Apart from that, both the French and Australians are similar in their passion for literature.
Do you have any favourite Australian women writers?
What a question! I love Shirley Hazzard, whose wise sensitivity encapsulates the small moments of life with as much deftness as the cataclysmic ones, and who understands humanity at large as well as each small beat of your heart. Oh, and I love Helen Garner, who was the first writer I read upon arriving in Australia fourteen years ago. Every single word on the pages of her books helped me find my human home here. I also loved Charlotte Wood’s The Submerged Cathedral, a book that has a labyrinth-like feel, yet emerges into a beautiful emotional simplicity. I love Joan London and have read all her books. They are like bread and wine to me. And I love Fiona Capp, whom I have discovered recently, which makes me regret all the years I had not read her. She captures moral abysses with a prose that approaches poetic rapture.
Have you had any significant professional or personal mentors in your writing career?
I lived alone for many years in the country in France, before coming to Melbourne. I suppose my mentors were books. Books that one devours, and which then seep into the humus of one’s soul. They teach you without leaning into you, they support you, they understand you and they lead you into the unknown. The people I love have also been mentors. Whether younger or older, richer or poorer, healthier or sicker, they are always teaching me something. My partner, the poet Paul Croucher, is also a mentor because he has been a marvellous editor and helped me to discover so many good books – and that includes his own.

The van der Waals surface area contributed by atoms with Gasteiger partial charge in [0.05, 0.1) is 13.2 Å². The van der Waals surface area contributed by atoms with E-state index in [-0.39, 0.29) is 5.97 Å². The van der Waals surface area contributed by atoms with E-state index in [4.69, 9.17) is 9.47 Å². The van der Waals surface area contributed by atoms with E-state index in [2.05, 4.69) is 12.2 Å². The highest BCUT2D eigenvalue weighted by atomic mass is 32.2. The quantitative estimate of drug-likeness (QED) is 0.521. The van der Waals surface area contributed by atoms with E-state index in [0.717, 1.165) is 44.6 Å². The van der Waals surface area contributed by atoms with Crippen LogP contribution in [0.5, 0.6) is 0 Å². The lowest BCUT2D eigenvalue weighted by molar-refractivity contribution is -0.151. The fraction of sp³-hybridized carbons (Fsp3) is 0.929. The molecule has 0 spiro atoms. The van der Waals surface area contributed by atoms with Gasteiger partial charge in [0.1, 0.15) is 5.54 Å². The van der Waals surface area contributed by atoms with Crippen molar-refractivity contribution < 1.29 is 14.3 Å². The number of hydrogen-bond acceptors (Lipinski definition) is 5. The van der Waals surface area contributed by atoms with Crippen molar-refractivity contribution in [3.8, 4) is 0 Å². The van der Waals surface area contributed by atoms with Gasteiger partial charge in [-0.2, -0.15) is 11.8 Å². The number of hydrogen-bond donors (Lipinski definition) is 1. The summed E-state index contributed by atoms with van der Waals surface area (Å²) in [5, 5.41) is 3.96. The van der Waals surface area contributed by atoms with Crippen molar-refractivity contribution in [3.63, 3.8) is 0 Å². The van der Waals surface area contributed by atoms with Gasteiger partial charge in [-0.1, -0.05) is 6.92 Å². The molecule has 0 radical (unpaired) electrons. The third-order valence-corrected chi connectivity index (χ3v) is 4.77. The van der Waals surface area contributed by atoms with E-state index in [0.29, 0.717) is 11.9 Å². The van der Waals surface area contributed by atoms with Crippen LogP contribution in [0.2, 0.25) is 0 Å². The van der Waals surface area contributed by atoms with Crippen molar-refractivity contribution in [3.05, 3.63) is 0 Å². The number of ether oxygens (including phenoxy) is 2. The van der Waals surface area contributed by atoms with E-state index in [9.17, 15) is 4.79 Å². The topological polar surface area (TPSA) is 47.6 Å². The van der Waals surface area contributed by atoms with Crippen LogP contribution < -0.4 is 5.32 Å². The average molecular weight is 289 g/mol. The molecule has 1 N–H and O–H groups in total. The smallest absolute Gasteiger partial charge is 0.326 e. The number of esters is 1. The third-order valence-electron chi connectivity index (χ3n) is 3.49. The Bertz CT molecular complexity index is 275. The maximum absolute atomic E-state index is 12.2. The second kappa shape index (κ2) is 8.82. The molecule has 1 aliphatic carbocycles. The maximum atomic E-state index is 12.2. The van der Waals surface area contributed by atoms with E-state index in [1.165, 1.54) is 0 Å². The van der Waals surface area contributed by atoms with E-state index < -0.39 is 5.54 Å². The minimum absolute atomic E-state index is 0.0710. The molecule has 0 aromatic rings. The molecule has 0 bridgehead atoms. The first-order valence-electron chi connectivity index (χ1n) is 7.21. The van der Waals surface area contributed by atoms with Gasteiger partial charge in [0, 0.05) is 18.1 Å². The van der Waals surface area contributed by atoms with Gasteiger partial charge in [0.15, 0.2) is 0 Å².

How did you feel when you learnt you had been shortlisted for the Stella Prize?
I was absolutely stomached. It didn’t feel quite real for days. It still doesn’t, but the fact that this is an Australian women’s prize is what makes me so happy. I used to follow Australian women in the street fourteen years ago when I arrived, just to catch whiffs of their conversation. They are real and grounded, humorous and wise. To be welcomed and to be part of women of that ilk … why that is something to be proud of.
What are you writing next? Do you know what you would like to work on during your Grasstrees Writing Retreat?
I am writing a novel in the voice of a man. I have never done that before. He is of Czech origin, but was born in Australia. I am three chapters into the story. His name is Harold and I am discovering things about him every day. I would like to work on that during my Grasstrees Writing Retreat.
Catherine de Saint Phalle has been published in France by Actes Sud, Buchet/Chastel and Sabine Wespieser Editeur. She is the author of On Brunswick Ground (Transit Lounge 2015), which is also published in France. A tutor and translator, she lives in Melbourne with her partner, a poet and bookseller. Poum and Alexandre is her first work of nonfiction.